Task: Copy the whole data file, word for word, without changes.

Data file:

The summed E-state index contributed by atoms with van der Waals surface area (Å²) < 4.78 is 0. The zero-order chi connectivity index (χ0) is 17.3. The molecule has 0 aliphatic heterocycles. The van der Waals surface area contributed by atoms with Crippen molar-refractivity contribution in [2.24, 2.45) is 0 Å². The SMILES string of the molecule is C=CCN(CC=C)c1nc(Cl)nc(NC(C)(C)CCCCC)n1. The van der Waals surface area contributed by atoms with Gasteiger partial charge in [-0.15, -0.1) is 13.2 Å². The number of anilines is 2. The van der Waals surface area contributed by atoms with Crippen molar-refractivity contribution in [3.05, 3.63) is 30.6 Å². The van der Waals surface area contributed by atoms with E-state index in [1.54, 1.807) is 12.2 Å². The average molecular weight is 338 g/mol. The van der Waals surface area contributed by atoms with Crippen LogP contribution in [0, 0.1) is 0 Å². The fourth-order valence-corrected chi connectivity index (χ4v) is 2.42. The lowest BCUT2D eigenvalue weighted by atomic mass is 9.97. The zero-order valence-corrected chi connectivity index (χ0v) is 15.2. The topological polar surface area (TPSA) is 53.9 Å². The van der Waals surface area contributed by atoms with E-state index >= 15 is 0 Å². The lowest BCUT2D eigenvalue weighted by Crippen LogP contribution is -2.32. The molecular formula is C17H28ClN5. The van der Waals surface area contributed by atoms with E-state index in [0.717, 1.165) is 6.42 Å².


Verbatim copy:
The summed E-state index contributed by atoms with van der Waals surface area (Å²) < 4.78 is 0. The zero-order chi connectivity index (χ0) is 17.3. The molecule has 0 aliphatic heterocycles. The van der Waals surface area contributed by atoms with Crippen molar-refractivity contribution in [2.24, 2.45) is 0 Å². The SMILES string of the molecule is C=CCN(CC=C)c1nc(Cl)nc(NC(C)(C)CCCCC)n1. The van der Waals surface area contributed by atoms with Gasteiger partial charge in [-0.15, -0.1) is 13.2 Å². The number of anilines is 2. The van der Waals surface area contributed by atoms with Crippen molar-refractivity contribution in [3.05, 3.63) is 30.6 Å². The van der Waals surface area contributed by atoms with E-state index in [1.54, 1.807) is 12.2 Å². The average molecular weight is 338 g/mol. The van der Waals surface area contributed by atoms with Crippen LogP contribution in [0, 0.1) is 0 Å². The fourth-order valence-corrected chi connectivity index (χ4v) is 2.42. The lowest BCUT2D eigenvalue weighted by atomic mass is 9.97. The zero-order valence-corrected chi connectivity index (χ0v) is 15.2. The topological polar surface area (TPSA) is 53.9 Å². The van der Waals surface area contributed by atoms with E-state index >= 15 is 0 Å². The lowest BCUT2D eigenvalue weighted by Crippen LogP contribution is -2.32. The molecular formula is C17H28ClN5. The van der Waals surface area contributed by atoms with E-state index in [0.717, 1.165) is 6.42 Å².